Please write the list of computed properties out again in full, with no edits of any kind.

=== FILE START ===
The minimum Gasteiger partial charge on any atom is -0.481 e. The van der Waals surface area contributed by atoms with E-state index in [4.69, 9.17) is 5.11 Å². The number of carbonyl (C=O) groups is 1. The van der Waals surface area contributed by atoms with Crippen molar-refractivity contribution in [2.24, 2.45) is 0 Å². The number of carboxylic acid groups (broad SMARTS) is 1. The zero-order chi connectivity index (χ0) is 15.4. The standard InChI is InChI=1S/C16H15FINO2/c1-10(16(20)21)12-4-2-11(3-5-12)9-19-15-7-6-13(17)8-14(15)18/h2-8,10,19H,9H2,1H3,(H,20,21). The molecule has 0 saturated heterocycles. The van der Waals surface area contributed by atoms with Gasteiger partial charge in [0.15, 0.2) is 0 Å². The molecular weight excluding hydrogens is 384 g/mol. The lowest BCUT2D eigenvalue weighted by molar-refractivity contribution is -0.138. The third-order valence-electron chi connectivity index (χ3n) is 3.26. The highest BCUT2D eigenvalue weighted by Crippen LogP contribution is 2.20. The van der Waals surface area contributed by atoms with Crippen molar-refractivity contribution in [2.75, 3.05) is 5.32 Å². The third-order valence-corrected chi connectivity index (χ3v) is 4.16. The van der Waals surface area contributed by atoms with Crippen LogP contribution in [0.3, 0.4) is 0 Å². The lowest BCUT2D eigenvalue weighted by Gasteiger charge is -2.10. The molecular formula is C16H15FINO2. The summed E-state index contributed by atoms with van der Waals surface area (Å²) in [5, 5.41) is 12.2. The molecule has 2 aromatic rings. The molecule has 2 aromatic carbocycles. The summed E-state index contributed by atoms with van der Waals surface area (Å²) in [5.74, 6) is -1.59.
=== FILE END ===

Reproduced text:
The minimum Gasteiger partial charge on any atom is -0.481 e. The van der Waals surface area contributed by atoms with E-state index in [4.69, 9.17) is 5.11 Å². The number of carbonyl (C=O) groups is 1. The van der Waals surface area contributed by atoms with Crippen molar-refractivity contribution in [2.24, 2.45) is 0 Å². The number of carboxylic acid groups (broad SMARTS) is 1. The zero-order chi connectivity index (χ0) is 15.4. The standard InChI is InChI=1S/C16H15FINO2/c1-10(16(20)21)12-4-2-11(3-5-12)9-19-15-7-6-13(17)8-14(15)18/h2-8,10,19H,9H2,1H3,(H,20,21). The molecule has 0 saturated heterocycles. The van der Waals surface area contributed by atoms with Gasteiger partial charge in [0.15, 0.2) is 0 Å². The molecular weight excluding hydrogens is 384 g/mol. The lowest BCUT2D eigenvalue weighted by molar-refractivity contribution is -0.138. The third-order valence-electron chi connectivity index (χ3n) is 3.26. The highest BCUT2D eigenvalue weighted by Crippen LogP contribution is 2.20. The van der Waals surface area contributed by atoms with Crippen molar-refractivity contribution in [2.75, 3.05) is 5.32 Å². The third-order valence-corrected chi connectivity index (χ3v) is 4.16. The van der Waals surface area contributed by atoms with Crippen LogP contribution in [0.3, 0.4) is 0 Å². The lowest BCUT2D eigenvalue weighted by Gasteiger charge is -2.10. The molecular formula is C16H15FINO2. The summed E-state index contributed by atoms with van der Waals surface area (Å²) in [5, 5.41) is 12.2. The molecule has 2 aromatic rings. The molecule has 2 aromatic carbocycles. The summed E-state index contributed by atoms with van der Waals surface area (Å²) in [5.74, 6) is -1.59.